The Buy Now, Pay Later model has taken over e-commerce and is even having an impact on in-store sales. The amazing fact is that most, if not all, BNPLs have no interest rates (for their short-term payments), yet there’s seemingly no shortage of companies on the market.
And rightly so, because by the 2030s, the global Buy Now, Pay Later market is projected to be worth a couple of trillion dollars.
So, how is it then that these Buy Now, Pay Later companies are making money? Here’s the short answer.
Buy Now, Pay Later companies make the vast majority of their money from interchange and merchant fees that are between 4 and 10% and are taken from merchants every time you buy something.
There are some additional ways BNPLs make money as well. So, let’s dive a bit deeper and see exactly how it all works and how it compares to credit cards.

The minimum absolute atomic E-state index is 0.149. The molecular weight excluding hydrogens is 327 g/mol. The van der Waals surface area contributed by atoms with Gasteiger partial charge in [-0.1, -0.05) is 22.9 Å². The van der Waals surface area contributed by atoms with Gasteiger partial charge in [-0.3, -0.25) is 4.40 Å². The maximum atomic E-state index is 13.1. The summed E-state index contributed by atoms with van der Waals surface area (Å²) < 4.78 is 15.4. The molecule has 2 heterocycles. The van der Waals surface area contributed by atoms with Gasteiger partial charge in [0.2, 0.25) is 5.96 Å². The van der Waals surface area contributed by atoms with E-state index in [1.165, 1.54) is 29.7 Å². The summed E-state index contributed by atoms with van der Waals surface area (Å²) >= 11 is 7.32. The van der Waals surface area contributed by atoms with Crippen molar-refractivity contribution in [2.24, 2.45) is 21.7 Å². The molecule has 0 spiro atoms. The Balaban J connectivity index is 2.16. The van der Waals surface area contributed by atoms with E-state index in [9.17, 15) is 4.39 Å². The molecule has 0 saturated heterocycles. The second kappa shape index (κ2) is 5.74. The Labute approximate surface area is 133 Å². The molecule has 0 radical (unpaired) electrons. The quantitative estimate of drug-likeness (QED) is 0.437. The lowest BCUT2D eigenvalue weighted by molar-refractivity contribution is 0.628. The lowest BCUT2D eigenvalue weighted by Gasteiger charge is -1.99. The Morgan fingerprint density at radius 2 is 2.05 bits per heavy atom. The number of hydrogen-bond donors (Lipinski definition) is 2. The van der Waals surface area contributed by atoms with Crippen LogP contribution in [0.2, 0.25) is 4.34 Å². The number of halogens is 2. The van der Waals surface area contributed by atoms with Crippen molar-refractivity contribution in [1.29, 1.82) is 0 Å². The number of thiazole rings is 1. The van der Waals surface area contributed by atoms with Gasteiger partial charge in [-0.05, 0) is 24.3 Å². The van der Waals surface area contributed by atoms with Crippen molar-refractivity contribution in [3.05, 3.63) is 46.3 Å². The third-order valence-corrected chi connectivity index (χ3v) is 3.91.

How Does Buy Now, Pay Later Make Money?
The number one way of making money for Buy Now, Pay Later are merchant fees that they charge e-commerce stores and other retailers that join their program.
Merchant fees are much higher than credit card fees. While credit card fees are between 2 and 4 percent, merchant fees are from 4 to 10%. As you can see, there’s quite a lot of money to be made here.
Affirm, one of the leading Buy Now, Pay Later companies, made 44% of its revenue from these fees. And Afterpay made $911 million out of its total revenue of $924 million in 2021 from merchant fees.
So, obviously, some companies rely on these fees more than others. Nevertheless, they make the bulk of these companies’ profits.
Some BNPL companies offer virtual or even physical debit cards that shoppers can use to buy mainly online. Some are disposable, meaning that you get a new virtual card for every purchase, while others are more permanent.
Whenever you use one of their cards to buy something, they will charge the retailer a fee. This interchange fee is the backbone of digital banks and their main way of making money.
Interchange fees are smaller compared to merchant fees and are in line with credit and debit card fees because they are issued by Visa or Mastercard. That way, when you use this card to buy something, Visa collects the fee from the merchant and splits it with your BNPL.